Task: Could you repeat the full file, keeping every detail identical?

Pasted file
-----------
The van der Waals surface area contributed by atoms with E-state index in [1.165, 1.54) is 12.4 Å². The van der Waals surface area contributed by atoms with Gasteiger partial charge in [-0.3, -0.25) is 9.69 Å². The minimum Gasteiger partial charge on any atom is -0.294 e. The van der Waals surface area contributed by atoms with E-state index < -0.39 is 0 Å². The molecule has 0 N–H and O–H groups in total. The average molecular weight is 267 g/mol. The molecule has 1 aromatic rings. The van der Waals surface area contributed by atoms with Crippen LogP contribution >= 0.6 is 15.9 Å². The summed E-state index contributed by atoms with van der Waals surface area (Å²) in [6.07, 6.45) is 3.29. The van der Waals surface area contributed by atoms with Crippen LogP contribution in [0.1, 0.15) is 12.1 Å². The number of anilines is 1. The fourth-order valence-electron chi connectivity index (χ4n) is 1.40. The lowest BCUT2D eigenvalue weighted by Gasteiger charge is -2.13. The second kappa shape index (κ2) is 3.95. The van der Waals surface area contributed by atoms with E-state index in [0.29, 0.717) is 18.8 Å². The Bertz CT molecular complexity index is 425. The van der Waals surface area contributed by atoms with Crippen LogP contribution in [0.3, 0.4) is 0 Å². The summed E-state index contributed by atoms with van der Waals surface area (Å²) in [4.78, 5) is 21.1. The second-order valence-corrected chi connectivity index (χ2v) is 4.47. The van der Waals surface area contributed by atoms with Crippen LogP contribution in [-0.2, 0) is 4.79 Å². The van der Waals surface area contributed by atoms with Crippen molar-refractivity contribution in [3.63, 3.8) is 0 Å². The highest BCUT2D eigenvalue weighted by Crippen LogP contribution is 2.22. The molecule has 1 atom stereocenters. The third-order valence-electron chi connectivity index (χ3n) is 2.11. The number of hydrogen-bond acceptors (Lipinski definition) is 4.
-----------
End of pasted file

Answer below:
The van der Waals surface area contributed by atoms with E-state index in [1.165, 1.54) is 12.4 Å². The van der Waals surface area contributed by atoms with Gasteiger partial charge in [-0.3, -0.25) is 9.69 Å². The minimum Gasteiger partial charge on any atom is -0.294 e. The van der Waals surface area contributed by atoms with E-state index < -0.39 is 0 Å². The molecule has 0 N–H and O–H groups in total. The average molecular weight is 267 g/mol. The molecule has 1 aromatic rings. The van der Waals surface area contributed by atoms with Crippen LogP contribution >= 0.6 is 15.9 Å². The summed E-state index contributed by atoms with van der Waals surface area (Å²) in [6.07, 6.45) is 3.29. The van der Waals surface area contributed by atoms with Crippen LogP contribution in [0.1, 0.15) is 12.1 Å². The number of anilines is 1. The fourth-order valence-electron chi connectivity index (χ4n) is 1.40. The lowest BCUT2D eigenvalue weighted by Gasteiger charge is -2.13. The second kappa shape index (κ2) is 3.95. The van der Waals surface area contributed by atoms with E-state index in [0.29, 0.717) is 18.8 Å². The Bertz CT molecular complexity index is 425. The van der Waals surface area contributed by atoms with Crippen LogP contribution in [0.3, 0.4) is 0 Å². The summed E-state index contributed by atoms with van der Waals surface area (Å²) in [4.78, 5) is 21.1. The second-order valence-corrected chi connectivity index (χ2v) is 4.47. The van der Waals surface area contributed by atoms with Crippen LogP contribution in [-0.2, 0) is 4.79 Å². The van der Waals surface area contributed by atoms with Crippen molar-refractivity contribution in [3.63, 3.8) is 0 Å². The highest BCUT2D eigenvalue weighted by Crippen LogP contribution is 2.22. The molecule has 1 atom stereocenters. The third-order valence-electron chi connectivity index (χ3n) is 2.11. The number of hydrogen-bond acceptors (Lipinski definition) is 4.